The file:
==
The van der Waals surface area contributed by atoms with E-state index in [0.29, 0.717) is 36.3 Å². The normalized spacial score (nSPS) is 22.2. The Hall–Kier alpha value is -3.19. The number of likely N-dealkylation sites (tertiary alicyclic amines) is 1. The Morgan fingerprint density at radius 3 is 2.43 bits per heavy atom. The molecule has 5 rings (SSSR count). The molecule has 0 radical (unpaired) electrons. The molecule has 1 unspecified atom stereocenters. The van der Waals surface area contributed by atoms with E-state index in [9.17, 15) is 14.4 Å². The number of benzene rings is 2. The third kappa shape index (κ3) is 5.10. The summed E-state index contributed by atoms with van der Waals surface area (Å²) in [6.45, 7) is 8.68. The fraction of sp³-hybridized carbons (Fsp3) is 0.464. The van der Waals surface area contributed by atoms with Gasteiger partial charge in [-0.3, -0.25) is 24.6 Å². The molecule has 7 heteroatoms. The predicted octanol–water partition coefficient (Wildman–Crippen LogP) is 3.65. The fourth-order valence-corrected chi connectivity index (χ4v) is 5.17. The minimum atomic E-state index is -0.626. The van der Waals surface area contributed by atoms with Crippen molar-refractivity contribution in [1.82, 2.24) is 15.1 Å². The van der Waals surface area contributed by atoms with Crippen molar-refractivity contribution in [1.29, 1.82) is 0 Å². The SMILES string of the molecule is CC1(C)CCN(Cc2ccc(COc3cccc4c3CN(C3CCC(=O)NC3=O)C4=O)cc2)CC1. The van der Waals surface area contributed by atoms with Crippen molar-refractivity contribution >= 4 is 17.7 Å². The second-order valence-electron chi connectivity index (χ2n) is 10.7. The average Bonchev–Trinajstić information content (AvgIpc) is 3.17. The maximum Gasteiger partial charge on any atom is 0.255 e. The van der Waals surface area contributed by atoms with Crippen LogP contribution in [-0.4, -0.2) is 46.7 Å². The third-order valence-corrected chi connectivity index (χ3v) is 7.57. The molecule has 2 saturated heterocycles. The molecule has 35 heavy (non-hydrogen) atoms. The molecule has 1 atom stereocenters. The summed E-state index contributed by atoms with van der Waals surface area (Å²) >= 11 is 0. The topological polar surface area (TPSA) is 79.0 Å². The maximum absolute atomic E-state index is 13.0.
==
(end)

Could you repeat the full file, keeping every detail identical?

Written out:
The van der Waals surface area contributed by atoms with E-state index in [0.29, 0.717) is 36.3 Å². The normalized spacial score (nSPS) is 22.2. The Hall–Kier alpha value is -3.19. The number of likely N-dealkylation sites (tertiary alicyclic amines) is 1. The Morgan fingerprint density at radius 3 is 2.43 bits per heavy atom. The molecule has 5 rings (SSSR count). The molecule has 0 radical (unpaired) electrons. The molecule has 1 unspecified atom stereocenters. The van der Waals surface area contributed by atoms with E-state index in [9.17, 15) is 14.4 Å². The number of benzene rings is 2. The third kappa shape index (κ3) is 5.10. The summed E-state index contributed by atoms with van der Waals surface area (Å²) in [6.45, 7) is 8.68. The fraction of sp³-hybridized carbons (Fsp3) is 0.464. The van der Waals surface area contributed by atoms with Gasteiger partial charge in [-0.3, -0.25) is 24.6 Å². The molecule has 7 heteroatoms. The predicted octanol–water partition coefficient (Wildman–Crippen LogP) is 3.65. The fourth-order valence-corrected chi connectivity index (χ4v) is 5.17. The minimum atomic E-state index is -0.626. The van der Waals surface area contributed by atoms with Crippen molar-refractivity contribution in [1.82, 2.24) is 15.1 Å². The van der Waals surface area contributed by atoms with Crippen molar-refractivity contribution in [1.29, 1.82) is 0 Å². The SMILES string of the molecule is CC1(C)CCN(Cc2ccc(COc3cccc4c3CN(C3CCC(=O)NC3=O)C4=O)cc2)CC1. The van der Waals surface area contributed by atoms with Crippen molar-refractivity contribution >= 4 is 17.7 Å². The second-order valence-electron chi connectivity index (χ2n) is 10.7. The average Bonchev–Trinajstić information content (AvgIpc) is 3.17. The maximum Gasteiger partial charge on any atom is 0.255 e. The van der Waals surface area contributed by atoms with Crippen LogP contribution in [-0.4, -0.2) is 46.7 Å². The third-order valence-corrected chi connectivity index (χ3v) is 7.57. The molecule has 2 saturated heterocycles. The molecule has 35 heavy (non-hydrogen) atoms. The molecule has 1 atom stereocenters. The summed E-state index contributed by atoms with van der Waals surface area (Å²) >= 11 is 0. The topological polar surface area (TPSA) is 79.0 Å². The maximum absolute atomic E-state index is 13.0.